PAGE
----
Pulaski High School - Oriole Yearbook (Pulaski, VA)

 - Class of 1928

Page 73 of 154

 

Pulaski High School - Oriole Yearbook (Pulaski, VA) online yearbook collection, 1928 Edition, Page 73 of 154
Page 73 of 154



Pulaski High School - Oriole Yearbook (Pulaski, VA) online yearbook collection, 1928 Edition, Page 72
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Pulaski High School - Oriole Yearbook (Pulaski, VA) online yearbook collection, 1928 Edition, Page 74
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Page 73 text:

FORDS 4 Page 67 THE ORIOLE AYE you ever thought of how many different kinds of Fords there really are? For example, there is the Ford that belongs to the man of limited means. It is always overburdened and the slave of the family It gets up at six every morning and goes to work, rain or shine, except on Sunday. Afterwards children use it for a spring-board by jump- ing up and down on the cushions until in protest the springs poke their way through to stick some unlucky one. On Saturday it gets its weekly bath and shine and on Sunday takes the family clan for a long ride. There is also the farmer’s Ford. It stays out of doors all kinds of weather. It takes the children to school, hauls the milk to town every morning, and in gemeral is used as a truck whenever the occasion arises. It is minus mud guards, top, windshield, and is always getting stuck in the mud. It gives a few extra shivers in cold weather and a long groan when it hits mud — but it arrives. The rich man’s Ford has a steam heated garage, or when its owner goes to the office it is left in one down town. It has a stall, bath and shine every day, it is overhauled every month and has bolts tightened to insure its owner from unnecessary squeaks. It is re- splendant in the glory of a flower holder, cigar lighter, self-starter, seat covers, and any number of other accessories that make it look like a Rolls-Royce with a superiority complex. And last but not least we have the college Ford. It is gor- geously decorated with signs and a network of wire which is used for all needed repairs. It has a fire ax, fire hose, trunk, and lantern for tail light. It always carries more than its share in passengers and will make twenty-five miles per hour down hill. It is minus a horn, lights, top, windshield. In fact, it is minus everything that makes a car, and hits on only three cylinders when it goes at all. It is the next victim for the junk man. Regardless of the type, the Ford reminds one of the good natured person who is never taken seriously, but who in spite of all jokes grins and goes rambling along in a most unconcerned way. T unstall Smith ’29.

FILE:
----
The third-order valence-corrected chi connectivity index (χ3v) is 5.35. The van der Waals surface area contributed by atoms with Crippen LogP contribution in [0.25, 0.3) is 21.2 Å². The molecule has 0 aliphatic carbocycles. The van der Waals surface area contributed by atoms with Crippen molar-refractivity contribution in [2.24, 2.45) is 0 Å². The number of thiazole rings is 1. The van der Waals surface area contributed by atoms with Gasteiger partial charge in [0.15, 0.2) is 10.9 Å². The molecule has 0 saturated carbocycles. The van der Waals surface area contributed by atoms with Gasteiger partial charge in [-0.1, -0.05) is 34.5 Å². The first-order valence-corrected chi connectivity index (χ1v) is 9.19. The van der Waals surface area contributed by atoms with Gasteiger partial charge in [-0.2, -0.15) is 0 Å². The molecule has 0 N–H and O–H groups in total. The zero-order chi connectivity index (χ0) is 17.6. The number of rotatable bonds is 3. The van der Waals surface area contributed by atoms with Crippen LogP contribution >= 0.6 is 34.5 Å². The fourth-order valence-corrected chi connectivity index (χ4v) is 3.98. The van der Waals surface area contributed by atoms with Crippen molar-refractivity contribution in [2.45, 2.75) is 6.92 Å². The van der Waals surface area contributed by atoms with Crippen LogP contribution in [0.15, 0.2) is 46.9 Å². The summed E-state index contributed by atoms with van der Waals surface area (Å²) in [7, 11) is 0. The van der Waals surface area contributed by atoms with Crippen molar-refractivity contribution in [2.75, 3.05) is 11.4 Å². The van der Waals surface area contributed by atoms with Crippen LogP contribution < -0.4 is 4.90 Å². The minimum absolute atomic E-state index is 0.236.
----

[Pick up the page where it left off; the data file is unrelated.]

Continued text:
Page 72 text: